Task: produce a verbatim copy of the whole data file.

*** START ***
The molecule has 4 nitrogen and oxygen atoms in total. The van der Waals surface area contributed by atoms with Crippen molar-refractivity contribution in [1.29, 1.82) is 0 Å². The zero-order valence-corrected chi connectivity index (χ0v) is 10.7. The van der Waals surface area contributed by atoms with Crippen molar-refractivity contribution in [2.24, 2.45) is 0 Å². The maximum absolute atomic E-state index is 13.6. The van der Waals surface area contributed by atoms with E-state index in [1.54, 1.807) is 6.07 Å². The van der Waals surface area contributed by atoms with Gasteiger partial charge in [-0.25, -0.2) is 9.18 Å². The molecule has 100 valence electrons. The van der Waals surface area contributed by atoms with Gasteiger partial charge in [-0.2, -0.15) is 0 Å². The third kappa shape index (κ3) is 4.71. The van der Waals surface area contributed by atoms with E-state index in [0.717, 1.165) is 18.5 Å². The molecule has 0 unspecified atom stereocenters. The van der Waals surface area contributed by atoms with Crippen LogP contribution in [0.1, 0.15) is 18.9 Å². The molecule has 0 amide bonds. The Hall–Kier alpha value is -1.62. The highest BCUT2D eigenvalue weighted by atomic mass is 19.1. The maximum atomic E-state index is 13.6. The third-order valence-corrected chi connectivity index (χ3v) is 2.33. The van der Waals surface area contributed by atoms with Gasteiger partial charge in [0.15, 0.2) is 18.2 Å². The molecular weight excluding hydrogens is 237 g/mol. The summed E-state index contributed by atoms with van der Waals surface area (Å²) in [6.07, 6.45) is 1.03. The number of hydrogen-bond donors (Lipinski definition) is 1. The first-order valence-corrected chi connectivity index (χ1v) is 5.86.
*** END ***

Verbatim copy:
The molecule has 4 nitrogen and oxygen atoms in total. The van der Waals surface area contributed by atoms with Crippen molar-refractivity contribution in [1.29, 1.82) is 0 Å². The zero-order valence-corrected chi connectivity index (χ0v) is 10.7. The van der Waals surface area contributed by atoms with Crippen molar-refractivity contribution in [2.24, 2.45) is 0 Å². The maximum absolute atomic E-state index is 13.6. The van der Waals surface area contributed by atoms with E-state index in [1.54, 1.807) is 6.07 Å². The van der Waals surface area contributed by atoms with Gasteiger partial charge in [-0.25, -0.2) is 9.18 Å². The molecule has 100 valence electrons. The van der Waals surface area contributed by atoms with Gasteiger partial charge in [-0.2, -0.15) is 0 Å². The third kappa shape index (κ3) is 4.71. The van der Waals surface area contributed by atoms with E-state index in [0.717, 1.165) is 18.5 Å². The molecule has 0 unspecified atom stereocenters. The van der Waals surface area contributed by atoms with Crippen LogP contribution in [0.1, 0.15) is 18.9 Å². The molecule has 0 amide bonds. The Hall–Kier alpha value is -1.62. The highest BCUT2D eigenvalue weighted by atomic mass is 19.1. The maximum atomic E-state index is 13.6. The third-order valence-corrected chi connectivity index (χ3v) is 2.33. The van der Waals surface area contributed by atoms with Gasteiger partial charge in [0.15, 0.2) is 18.2 Å². The molecular weight excluding hydrogens is 237 g/mol. The summed E-state index contributed by atoms with van der Waals surface area (Å²) in [6.07, 6.45) is 1.03. The number of hydrogen-bond donors (Lipinski definition) is 1. The first-order valence-corrected chi connectivity index (χ1v) is 5.86.